David Suliteanu is an unlikely revolutionary. A retail veteran, he began his career at Bullocks in Los Angeles and steadily worked his way up the department store ranks to the position of vice chairman and director of stores at Macy’s East. He then spent two years as group president of diversified businesses at The Home Depot before joining Sephora in 2000. Under his tenure as president and chief executive officer, the number of stores has quintupled and sales have grown by a factor of 14. Suliteanu’s strategy basically lays in forgetting everything he learned as a department store retailer, making him the perfect choice for the cover of our Renegade issue, in which we’re celebrating those who have pioneered new ways to do business—and won.
“The predominant language spoken by retailers was a brand language. It was developed by the department store approach, which was brand- centric and continues to be brand-centric today,” Suliteanu told me over the course of my reporting for “Forging a New Model.” “Our approach from the beginning was never brand-centric. It was always client-centric.” That approach has led Sephora to implement some unorthodox—and extremely successful—methods for selling beauty products, be it by singling out a mere six products from thousands as the month’s must-buys or setting up in-store play stations where patrons can do anything from manicures to makeovers. Suliteanu’s current goal is equally audacious: to become the number-one prestige beauty retailer in America. Find out the strategy he and his senior management team have devised to achieve just that.
Sephora was instrumental in the indie-brand boom of the late Nineties. Such brands brought energy, youth and animation to beauty counters across the country. A decade later, they, like Sephora, are now well established, leading some retailers and industry analysts in search of the next generation of game-changing ideas. But as WWD’s beauty financial editor, Molly Prior, reports in “No Bed of Roses,” cultivating and growing an independent makeup brand today is much more challenging than it was a decade ago. Discover today’s emerging indies, and what it will take for them to navigate through the thorny issues confronting them.
As a perfumer at IFF for eight years, Christophe Laudamiel could be considered a card-carrying member of the establishment. But Laudamiel, who has a master’s degree in chemistry, grew frustrated with the commercial fragrance world and struck out on his own to expand the parameters of perfumery. As outspoken as he is inventive, Laudamiel shares his vision with WWD’s executive editor of beauty, Pete Born, in “Agent Provocateur.” As you’ll see, Laudamiel isn’t shy about expressing his views, and we hope you’re not, either. Drop me a line at firstname.lastname@example.org and tell me what you think about this issue.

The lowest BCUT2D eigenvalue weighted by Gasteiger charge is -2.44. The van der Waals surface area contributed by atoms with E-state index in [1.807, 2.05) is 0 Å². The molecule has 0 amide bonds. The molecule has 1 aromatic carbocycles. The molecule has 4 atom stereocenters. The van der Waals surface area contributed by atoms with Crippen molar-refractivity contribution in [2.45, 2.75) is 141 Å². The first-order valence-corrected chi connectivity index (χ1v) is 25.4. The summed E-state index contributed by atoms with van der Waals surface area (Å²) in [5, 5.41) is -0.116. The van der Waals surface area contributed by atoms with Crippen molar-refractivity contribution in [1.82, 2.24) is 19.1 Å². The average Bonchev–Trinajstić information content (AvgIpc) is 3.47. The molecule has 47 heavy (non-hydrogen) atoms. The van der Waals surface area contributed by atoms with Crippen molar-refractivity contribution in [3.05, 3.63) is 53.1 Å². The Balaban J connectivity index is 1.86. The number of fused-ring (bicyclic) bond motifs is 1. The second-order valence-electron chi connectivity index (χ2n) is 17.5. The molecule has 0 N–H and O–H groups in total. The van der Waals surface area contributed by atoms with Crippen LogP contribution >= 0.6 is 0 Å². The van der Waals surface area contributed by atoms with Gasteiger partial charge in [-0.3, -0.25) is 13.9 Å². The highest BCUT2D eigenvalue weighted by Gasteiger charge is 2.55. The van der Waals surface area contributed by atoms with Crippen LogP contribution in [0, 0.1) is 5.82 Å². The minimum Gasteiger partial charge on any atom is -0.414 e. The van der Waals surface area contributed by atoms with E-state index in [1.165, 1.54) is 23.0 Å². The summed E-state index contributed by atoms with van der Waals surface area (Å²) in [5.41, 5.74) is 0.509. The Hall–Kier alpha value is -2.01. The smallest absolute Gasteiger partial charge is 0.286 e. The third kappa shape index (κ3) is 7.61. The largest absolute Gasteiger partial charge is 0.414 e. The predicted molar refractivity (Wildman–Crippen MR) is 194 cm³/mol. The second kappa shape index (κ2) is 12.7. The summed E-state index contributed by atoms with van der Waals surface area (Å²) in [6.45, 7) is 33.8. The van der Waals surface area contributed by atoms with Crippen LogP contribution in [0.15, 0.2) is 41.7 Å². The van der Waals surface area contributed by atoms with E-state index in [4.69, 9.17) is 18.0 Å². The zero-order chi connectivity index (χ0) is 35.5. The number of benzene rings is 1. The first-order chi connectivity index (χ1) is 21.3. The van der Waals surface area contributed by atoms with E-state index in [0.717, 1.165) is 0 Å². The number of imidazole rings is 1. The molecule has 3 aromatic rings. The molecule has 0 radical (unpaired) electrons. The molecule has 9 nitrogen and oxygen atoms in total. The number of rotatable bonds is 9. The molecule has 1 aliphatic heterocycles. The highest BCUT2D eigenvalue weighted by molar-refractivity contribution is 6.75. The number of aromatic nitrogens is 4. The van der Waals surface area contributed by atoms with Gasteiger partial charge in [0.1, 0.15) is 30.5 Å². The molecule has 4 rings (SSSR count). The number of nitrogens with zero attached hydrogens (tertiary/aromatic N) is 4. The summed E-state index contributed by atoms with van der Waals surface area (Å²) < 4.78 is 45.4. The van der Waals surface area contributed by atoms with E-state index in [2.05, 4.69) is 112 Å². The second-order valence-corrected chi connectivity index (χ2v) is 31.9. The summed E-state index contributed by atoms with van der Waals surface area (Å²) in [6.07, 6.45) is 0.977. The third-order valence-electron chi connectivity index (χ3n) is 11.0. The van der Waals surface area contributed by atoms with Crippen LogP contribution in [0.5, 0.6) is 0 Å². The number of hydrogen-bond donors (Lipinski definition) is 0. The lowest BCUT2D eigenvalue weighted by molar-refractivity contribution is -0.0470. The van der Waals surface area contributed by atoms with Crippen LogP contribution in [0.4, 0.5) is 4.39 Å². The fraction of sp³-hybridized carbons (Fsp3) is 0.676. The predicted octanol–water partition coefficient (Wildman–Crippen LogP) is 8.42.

5 Key Points From This Issue
1. Girls Just Want to Have Fun: By pioneering a client-centric approach to retailing that emphasizes the shopping experience, Sephora has gobbled up market share in the U.S. beauty market.
2. Land of Opportunity: In South America, standout brands have strong color statements. Fragrance-wise, designers dominate.
From overseeing America’s fastest-growing speciality retailers to codifying cool, WWD talked to the women who are leading the way for the future of beauty. Check out our Instagram Stories to see how these women built today and are creating tomorrow. (📸: @hannah_khymych) #wwdbeauty
For @laperlalingerie's spring 2018 show, the brand chose to host their event at @thevenetianmacao. With Chinese megastars @bingbing_fan and @hubing in attendance, La Perla debuted a rock ‘n’ roll-inspired collection. The show marked the start of Sands Macao Fashion Week, which runs from October 19 to 24 — the city’s first such event. Pictured here are models backstage with glimmering eyes. #wwdfashion (📷: Cheuk-Yin To)
Trending for spring 2018: top stitch design. Gone are the days of stitch just for seams — designers are using the once-minimal detail to create strong decorative elements. (📷: Paola Testa; Styled by @andrew_shang) #wwdfashion
@tradesy is turning the concept of a showroom upside down with its new space in Santa Monica. Here, the company plans to hold events, art exhibits and a showcase rare fashion pieces like this Louis Vuitton boxing set. Get all the details on Tradesy’s first showroom on WWD.com. #wwdnews
Spotted last night at the @erdem x @hm launch event: Kate Bosworth, Rashida Jones, Kirsten Dunst and Selma Blair. The party, which took place in LA, also marked the opening of their pop-up shop. “I was interested in creating a collection that wasn’t in any way disposable. It was about pieces you’d create and keep forever, things that have a permanence to it,” designer Erdem Moralioglu said. #wwdeye (📷: Katie Jones)
Renee Zellweger in yellow in 2001 and again in 2017. Chosen as one of the 12 @pantone Leading Spring Colors (and dubbed “Meadowlark”), it only makes sense that the bright hue stands the test of time and is making a resurgence this season, seen already on stars like @blakelively and @gigihadid. (📷: Donato Sardello & @rexfeatures) #wwdfashion #tbt
Dior’s 70th anniversary celebration continues with a new exhibition at the Royal Ontario Museum in Toronto. “Christian Dior,” which is scheduled to run through March 18, takes a look at the founders tenure from 1947 to 1057 and feature 40 designs. Pictured here is an evening gown from the Ailée, fall 1948-49 haute couture collection. #wwdfashion (📷: Brian Boyle)